I recently read an article in The Economist titled, “Model Economics: The beauty business” and couldn’t help but hang on every word. It was fascinating to read about an industry that so few people know much about and fewer are actually a part of.
I’d like to make two points based on the limited personal experience I’ve had as a model. Firstly, the article cited the average salary of a model at $27,000 per year, even less if they worked part-time or were male. Who can say what the average actually is, but it’s fair to say it isn’t a glamorous figure. In order to complete the picture however you need to factor in the type of lifestyle a typical model lives.
Once you are traveling, and assuming you’ve been signed by a reputable agency, most of your costs are incurred by others. Your accommodation and flight is usually fronted by your agency, as are supplementary expenses such as daily transportation, “compcards” and a weekly allowance. Say your contract in a market is for three months. Once you’ve finished your term, the agency will tally your earnings, expenses, their cut, your mother agency’s cut and what is left belongs to you. You’re handed an envelope of cash and you move on to your next contract.
As I write this post, I’m waiting to go out for dinner at a restaurant that will cover the entire meal as well as all of our drinks. We can usually experience this treatment at least half of the week (more in certain markets) should we choose to take advantage of it. The reason I mention this point is because if a model (say a guy) works fairly well in a market, and pockets $10,000 US Dollars (in three months), that’s money that goes straight into their pocket. If they can do roughly the same thing every three months, by the end of the year they’ve saved $30,000 – $50,000. How much would you need to earn in order to save that much where you live? Therein lies the attraction of modelling to many individuals, especially those with limited prospects (If educated models are gaining in popularity, I wonder if this will place upward pressure on rates across the industry).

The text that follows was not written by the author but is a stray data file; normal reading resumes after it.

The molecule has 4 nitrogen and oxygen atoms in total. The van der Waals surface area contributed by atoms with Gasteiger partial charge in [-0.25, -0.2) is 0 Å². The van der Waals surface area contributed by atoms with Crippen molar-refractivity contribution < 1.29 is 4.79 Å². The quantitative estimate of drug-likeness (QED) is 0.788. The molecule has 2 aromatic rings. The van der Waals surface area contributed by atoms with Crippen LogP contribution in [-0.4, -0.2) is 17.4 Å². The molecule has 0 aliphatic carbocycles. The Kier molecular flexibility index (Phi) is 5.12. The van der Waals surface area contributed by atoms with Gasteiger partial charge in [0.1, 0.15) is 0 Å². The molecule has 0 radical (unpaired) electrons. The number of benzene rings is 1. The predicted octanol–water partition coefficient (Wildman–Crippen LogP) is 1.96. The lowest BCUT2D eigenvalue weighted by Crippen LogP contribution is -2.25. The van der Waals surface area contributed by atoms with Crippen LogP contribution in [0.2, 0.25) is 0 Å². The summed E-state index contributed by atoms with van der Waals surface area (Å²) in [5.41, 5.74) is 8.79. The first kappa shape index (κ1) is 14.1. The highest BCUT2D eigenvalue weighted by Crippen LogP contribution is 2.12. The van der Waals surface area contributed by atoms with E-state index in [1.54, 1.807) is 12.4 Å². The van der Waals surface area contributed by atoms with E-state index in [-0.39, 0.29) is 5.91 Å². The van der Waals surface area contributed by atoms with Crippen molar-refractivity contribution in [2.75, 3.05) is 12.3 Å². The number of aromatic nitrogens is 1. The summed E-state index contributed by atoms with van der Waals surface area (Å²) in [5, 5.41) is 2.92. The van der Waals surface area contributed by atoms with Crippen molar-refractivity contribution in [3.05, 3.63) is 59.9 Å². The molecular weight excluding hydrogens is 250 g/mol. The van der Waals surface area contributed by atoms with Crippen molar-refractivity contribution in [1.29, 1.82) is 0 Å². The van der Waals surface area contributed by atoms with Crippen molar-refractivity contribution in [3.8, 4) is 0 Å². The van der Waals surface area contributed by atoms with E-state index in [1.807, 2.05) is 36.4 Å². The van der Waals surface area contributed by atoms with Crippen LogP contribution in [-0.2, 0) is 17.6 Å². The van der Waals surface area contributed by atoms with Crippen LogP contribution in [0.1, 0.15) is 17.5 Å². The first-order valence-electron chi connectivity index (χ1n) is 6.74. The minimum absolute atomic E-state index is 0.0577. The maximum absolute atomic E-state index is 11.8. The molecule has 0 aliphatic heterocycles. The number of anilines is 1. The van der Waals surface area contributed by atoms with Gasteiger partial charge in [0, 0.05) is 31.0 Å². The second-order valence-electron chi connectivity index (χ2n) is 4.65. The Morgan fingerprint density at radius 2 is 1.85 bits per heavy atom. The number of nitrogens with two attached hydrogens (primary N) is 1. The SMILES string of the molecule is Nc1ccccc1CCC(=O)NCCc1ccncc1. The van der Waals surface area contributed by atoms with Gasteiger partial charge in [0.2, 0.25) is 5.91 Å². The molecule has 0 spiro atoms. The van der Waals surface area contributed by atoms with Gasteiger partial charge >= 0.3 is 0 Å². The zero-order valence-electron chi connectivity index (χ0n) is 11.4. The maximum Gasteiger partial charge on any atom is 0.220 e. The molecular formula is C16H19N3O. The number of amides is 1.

The final point I’d like to make is that modelling is like a select few other industries where you can make it overnight. The reality for most is different however, everybody knows that. Everyone who starts modelling (myself included) thinks/hopes maybe they’ll get that big break, but more times than not, you have to put your time in and slog it out. You need to travel, gather tear sheets, work editorials, and have faith that things will work out.
The experienced models I’ve met all tell me that there are really good months, and months that are far from it. The thing is, you need to be committed to the lifestyle. If you aren’t all in, don’t bother. Its like the actors who toil away in Hollywood waiting for their big break. They love being actors and are willing to sacrifice everything for just one shot at a part. Modelling isn’t any different and that’s probably why I’m rethinking my future in this business.